MONTDALE – For years, faith leaders have talked about the importance of removing the stigma surrounding mental health challenges while emphasizing that those struggling with mental health are loved and valued by the church.
Two parishes in Lackawanna County are now taking action by starting a joint mental health ministry team which is providing free training and other resources.
Saint John Vianney Parish in Montdale and Saint Gregory Parish in Clarks Green recently launched an inter-parish Mental Health Ministry Team. The goal is to support each parish’s awareness of, accompaniment with, and advocacy for persons with mental health challenges and those who care for them.
“With this model, we are able to pool our resources in offering the ministry, and are able to serve a wider audience, including the community members outside the walls of our churches,” Jen Housel, Executive Director, Association of Catholic Mental Health Ministers, and parishioner of Saint John Vianney parish, said.
On Nov. 11, the two parishes held a Mental Health First Aid Training Program which taught 13 people how to recognize signs of mental health or substance use challenges in adults, offer and provide initial help, and knowledge on how to guide a person toward appropriate care if necessary.
“It was better than any of us thought it could be,” participant Ellen Aherne explained, describing the combination of small group activities and large group sessions. “I highly recommend it to any member of our diocese who has the opportunity to spend a Saturday learning how to better serve the mental health needs of their parishes.”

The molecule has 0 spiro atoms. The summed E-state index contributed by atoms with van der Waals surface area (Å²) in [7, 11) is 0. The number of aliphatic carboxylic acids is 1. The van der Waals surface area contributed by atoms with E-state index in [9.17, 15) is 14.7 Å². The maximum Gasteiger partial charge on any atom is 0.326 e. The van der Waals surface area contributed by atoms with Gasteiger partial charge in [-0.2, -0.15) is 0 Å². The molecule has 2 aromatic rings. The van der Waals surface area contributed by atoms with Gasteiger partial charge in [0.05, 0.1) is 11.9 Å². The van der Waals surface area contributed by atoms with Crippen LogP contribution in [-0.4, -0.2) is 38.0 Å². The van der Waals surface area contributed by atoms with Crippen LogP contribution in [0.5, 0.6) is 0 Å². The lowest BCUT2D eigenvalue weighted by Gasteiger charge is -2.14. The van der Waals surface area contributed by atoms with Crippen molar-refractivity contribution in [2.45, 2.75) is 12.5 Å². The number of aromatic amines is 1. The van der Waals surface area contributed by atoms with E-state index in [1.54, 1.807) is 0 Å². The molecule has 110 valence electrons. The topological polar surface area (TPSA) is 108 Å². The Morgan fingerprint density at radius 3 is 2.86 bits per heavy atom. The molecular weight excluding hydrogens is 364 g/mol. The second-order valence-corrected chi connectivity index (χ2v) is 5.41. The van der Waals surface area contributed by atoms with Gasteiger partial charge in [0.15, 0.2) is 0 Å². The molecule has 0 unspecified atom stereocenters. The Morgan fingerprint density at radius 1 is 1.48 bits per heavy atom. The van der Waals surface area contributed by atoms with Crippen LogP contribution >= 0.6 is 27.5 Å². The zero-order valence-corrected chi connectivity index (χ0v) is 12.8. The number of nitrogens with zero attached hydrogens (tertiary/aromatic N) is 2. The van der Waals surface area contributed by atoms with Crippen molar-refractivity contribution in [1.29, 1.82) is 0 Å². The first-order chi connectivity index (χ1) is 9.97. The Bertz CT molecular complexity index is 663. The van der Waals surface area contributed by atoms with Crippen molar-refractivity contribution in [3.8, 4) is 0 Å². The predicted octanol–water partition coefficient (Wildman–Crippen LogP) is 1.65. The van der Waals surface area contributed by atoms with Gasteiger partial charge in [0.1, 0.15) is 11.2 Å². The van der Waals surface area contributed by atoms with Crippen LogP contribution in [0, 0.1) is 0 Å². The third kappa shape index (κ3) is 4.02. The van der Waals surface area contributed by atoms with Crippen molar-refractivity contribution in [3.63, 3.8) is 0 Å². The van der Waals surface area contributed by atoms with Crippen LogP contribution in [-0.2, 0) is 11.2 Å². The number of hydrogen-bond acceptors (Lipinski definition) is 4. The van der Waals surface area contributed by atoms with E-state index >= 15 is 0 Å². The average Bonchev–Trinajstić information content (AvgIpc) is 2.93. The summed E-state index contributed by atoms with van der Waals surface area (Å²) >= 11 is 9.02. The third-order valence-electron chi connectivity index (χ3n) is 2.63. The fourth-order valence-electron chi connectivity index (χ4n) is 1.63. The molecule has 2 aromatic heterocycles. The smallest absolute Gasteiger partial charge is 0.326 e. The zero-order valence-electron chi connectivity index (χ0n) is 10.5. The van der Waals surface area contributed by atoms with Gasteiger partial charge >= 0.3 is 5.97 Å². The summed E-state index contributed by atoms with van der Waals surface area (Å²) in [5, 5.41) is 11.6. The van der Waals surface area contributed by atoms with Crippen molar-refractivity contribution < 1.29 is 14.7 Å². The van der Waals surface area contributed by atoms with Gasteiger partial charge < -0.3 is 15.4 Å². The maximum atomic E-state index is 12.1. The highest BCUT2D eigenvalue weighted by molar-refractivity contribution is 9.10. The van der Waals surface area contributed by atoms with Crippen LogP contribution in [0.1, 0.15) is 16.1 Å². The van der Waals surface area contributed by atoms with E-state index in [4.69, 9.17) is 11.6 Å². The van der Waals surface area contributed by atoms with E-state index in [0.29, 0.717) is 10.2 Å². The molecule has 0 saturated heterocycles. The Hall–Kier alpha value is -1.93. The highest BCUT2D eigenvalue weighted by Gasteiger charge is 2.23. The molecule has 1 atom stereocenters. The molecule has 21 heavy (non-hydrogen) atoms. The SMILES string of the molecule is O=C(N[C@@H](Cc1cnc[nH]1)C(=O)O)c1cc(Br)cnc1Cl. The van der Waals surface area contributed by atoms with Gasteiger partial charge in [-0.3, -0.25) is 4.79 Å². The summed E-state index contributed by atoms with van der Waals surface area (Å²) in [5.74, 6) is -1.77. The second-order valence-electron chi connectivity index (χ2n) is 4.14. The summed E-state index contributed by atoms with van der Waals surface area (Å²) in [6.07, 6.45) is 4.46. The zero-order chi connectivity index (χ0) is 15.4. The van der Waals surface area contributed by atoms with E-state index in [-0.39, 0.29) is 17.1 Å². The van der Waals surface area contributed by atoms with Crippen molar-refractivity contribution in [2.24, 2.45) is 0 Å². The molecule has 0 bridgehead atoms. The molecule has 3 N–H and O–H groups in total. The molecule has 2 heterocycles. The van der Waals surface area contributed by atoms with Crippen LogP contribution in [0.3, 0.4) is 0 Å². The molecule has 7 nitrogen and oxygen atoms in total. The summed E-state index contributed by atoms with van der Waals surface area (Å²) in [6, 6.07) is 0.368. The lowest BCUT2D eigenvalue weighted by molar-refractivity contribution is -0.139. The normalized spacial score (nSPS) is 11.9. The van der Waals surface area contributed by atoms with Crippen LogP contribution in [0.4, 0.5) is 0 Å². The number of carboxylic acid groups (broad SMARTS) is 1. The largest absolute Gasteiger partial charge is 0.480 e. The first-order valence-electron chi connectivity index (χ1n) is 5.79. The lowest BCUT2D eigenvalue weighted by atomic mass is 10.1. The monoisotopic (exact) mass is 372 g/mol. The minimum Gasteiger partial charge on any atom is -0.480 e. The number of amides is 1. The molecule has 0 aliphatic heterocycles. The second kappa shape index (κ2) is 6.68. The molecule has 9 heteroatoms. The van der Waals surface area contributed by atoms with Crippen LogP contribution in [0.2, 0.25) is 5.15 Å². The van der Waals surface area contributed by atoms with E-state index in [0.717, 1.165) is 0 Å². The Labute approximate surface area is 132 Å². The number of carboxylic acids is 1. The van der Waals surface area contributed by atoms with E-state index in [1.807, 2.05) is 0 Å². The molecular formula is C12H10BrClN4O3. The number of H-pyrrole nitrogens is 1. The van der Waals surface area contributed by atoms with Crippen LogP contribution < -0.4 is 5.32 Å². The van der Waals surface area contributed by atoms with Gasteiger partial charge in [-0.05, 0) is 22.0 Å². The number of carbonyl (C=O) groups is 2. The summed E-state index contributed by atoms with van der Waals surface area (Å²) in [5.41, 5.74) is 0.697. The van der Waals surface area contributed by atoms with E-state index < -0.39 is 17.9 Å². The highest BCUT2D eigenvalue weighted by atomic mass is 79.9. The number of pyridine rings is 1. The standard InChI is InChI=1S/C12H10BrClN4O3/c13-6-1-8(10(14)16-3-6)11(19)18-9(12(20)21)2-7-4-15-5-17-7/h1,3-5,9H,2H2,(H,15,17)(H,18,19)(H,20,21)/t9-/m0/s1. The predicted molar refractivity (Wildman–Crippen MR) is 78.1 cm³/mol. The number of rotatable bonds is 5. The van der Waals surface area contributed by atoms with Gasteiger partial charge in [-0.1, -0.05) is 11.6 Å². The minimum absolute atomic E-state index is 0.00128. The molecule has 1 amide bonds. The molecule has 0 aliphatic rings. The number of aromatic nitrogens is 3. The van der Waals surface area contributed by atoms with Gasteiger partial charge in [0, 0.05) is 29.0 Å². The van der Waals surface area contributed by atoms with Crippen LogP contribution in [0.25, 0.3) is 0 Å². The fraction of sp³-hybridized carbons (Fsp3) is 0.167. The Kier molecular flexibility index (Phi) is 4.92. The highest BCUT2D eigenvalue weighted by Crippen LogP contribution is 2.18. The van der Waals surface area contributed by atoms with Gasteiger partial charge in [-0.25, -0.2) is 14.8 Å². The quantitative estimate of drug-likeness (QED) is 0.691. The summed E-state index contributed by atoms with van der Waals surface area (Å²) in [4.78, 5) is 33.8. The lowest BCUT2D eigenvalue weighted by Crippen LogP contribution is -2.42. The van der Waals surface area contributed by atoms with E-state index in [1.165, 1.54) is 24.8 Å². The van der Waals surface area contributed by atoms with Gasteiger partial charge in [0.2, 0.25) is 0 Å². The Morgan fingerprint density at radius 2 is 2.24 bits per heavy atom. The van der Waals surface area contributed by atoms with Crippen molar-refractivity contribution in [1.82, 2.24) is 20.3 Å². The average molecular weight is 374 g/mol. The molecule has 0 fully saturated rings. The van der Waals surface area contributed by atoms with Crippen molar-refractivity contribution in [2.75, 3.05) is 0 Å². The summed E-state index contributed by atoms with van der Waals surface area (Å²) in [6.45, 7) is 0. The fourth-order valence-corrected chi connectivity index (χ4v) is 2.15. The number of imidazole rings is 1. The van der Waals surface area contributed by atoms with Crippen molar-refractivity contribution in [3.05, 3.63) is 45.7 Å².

In addition to having people from both parishes launching the Mental Health Ministry Team, there were also attendees from Our Lady of the Snows Parish, Clarks Summit; Visitation of the Blessed Virgin Mary Parish, Dickson City; and Divine Mercy Parish, Scranton.
“As a person who once taught psychiatric nursing, I gained some valuable information and practical skills,” Mary Ann Paulukonis, who serves as the Mental Health Ministry team leader at Saint Gregory Parish. “I was gratified that a couple participants decided to join our inter-parish team and a few others asked how to start a mental health ministry in their own parishes.”
Beginning the week of Jan. 8, the parishes will begin offering The Sanctuary Course for Catholics in tandem for eight weeks to explore the realities of mental health and illness, as well as the vital need for faith-based community conversations about these topics.
Statistics show one in four people will be affected by a mental health challenge at some point in their lives, yet the stigma surrounding mental illness silences many and prevents faith communities from responding compassionately and effectively.
The eight small group sessions will be held at Saint John Vianney Parish on Mondays at 6:30 p.m. and Saint Gregory Parish on Fridays at 9:00 a.m.
Interested individuals can attend one session or all eight, at either church or both locations or via Zoom. Online registration at catholicmhm.org/csdeaneryregistration is encouraged, but not required.
“Optimally, sessions are offered to and attended by those within the same general faith community. This allows those involved to deeply consider how their community currently responds to this issue/need and how they as a community may take action to do better,” Housel stated. “The sessions include the opportunity to learn, to pray, and to share together.”
There is no fee for the training. All costs are being covered by a Social Justice Grant from the 2023 Diocesan Annual Appeal.
“The Social Justice Grant funds allowed us to begin this mental health ministry programming on an ambitious scale and to offer multiple opportunities cost-free to those who could benefit from them,” Housel added.
“Receiving the grants had the effect of propelling us forward at a faster rate than we might otherwise have proceeded,” Paulukonis said.